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Food insecurity is worse for ‘grandfamilies’

Updated: Nov 30, 2022

By Deneece Ferrales

“Grandfamilies” do not often enter our conversations when we discuss the needs of families. Most of the time, grandfamilies are included in the statistics around working families and/or families with children. We do not often distinguish grandfamilies or examine how their needs may differ from other families.

What is a grandfamily? A grandfamily is defined by Generations United as “a family in which children are being raised by relatives (grandparents, aunts, uncles, siblings) or a close family friend without their parents in the home.” About 2.5 million children are raised by grandfamilies in the United States, GU says.

Anna Futral, executive director of CASA of McLennan County, says about 200 children residing in foster care in McLennan County are placed with grandfamilies. This figure is based on data from the Texas Department of Family and Protective Services. This statistic only measures those children placed with relatives by DFPS. It does not include the many children who live in grandfamilies either due to a missing or deceased parent or through an agreement within the family.

Why is distinguishing grandfamilies important?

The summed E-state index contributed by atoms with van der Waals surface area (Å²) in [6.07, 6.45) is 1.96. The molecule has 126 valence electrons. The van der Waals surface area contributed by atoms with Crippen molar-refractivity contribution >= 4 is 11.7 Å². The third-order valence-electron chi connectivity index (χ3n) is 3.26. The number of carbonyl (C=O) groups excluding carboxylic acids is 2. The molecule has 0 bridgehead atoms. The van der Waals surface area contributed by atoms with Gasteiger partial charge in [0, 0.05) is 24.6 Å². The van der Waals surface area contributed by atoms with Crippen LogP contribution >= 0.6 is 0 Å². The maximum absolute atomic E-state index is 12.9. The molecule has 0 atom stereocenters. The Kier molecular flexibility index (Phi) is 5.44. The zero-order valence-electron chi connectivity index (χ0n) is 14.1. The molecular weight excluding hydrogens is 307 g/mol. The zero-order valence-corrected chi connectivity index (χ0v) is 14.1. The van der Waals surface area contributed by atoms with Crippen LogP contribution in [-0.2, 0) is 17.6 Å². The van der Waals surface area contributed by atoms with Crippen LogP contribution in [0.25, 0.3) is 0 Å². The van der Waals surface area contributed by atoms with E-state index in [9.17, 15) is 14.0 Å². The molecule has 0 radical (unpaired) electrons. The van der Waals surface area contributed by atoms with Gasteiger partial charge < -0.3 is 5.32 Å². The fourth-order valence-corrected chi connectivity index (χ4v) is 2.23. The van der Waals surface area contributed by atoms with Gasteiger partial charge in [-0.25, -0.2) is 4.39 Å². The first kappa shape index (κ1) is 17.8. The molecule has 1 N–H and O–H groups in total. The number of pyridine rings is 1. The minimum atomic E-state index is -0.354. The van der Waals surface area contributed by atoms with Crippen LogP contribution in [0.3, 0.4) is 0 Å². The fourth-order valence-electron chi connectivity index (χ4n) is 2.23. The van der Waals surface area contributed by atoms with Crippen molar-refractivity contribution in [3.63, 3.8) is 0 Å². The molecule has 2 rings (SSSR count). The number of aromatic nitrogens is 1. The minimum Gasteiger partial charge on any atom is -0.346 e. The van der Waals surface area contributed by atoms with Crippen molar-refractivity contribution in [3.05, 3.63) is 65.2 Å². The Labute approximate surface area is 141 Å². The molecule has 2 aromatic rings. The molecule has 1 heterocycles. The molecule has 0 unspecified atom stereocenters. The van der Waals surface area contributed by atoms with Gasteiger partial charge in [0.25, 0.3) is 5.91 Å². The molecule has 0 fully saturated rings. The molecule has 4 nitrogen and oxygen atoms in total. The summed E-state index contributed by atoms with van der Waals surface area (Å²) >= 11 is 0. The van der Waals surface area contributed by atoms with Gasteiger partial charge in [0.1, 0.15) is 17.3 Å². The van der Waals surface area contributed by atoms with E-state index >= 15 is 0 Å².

Grandfamilies pose some different challenges than traditional families. For example, grandfamilies are often on a fixed income, making taking on the children particularly difficult financially. The choice is made by the family to care for the children so the children may have better outcomes in their lives and so the children can be raised by family members instead of risking out-of-family placement.

While a grandfamily may not have previously struggled, the addition of a child or, in many cases, several siblings can cause serious challenges for persons over 60. Grandparent-headed households are three times more likely to suffer from food insecurity than comparable households with no children.

The problem with food insecurity in grandfamilies is further compounded by the inability for many of these families to access SNAP benefits. Older adults have often accumulated assets throughout their lifespan, and they are using those assets to help them meet their basic needs during their retirement years. Because of rules around SNAP beneficiaries, these assets often prevent grandfamilies from being able to access SNAP benefits. In other words, the families are penalized for having accumulated necessary assets for their retirement years without factoring the impact of adding children to the home.

As our community moves forward in addressing food insecurity, it is important to remember the impact of food insecurity (and other social determinants of health) on grandfamilies. At the policy level, this may mean rethinking the SNAP asset test or finding other ways to respond to the needs of these unique families.

Prosper Waco is pleased to step into this important space for our community as we work with our partners to develop a community-wide vision for a hunger-free Waco.

Deneece Ferrales, Ph.D., is director of health initiatives for Prosper Waco.


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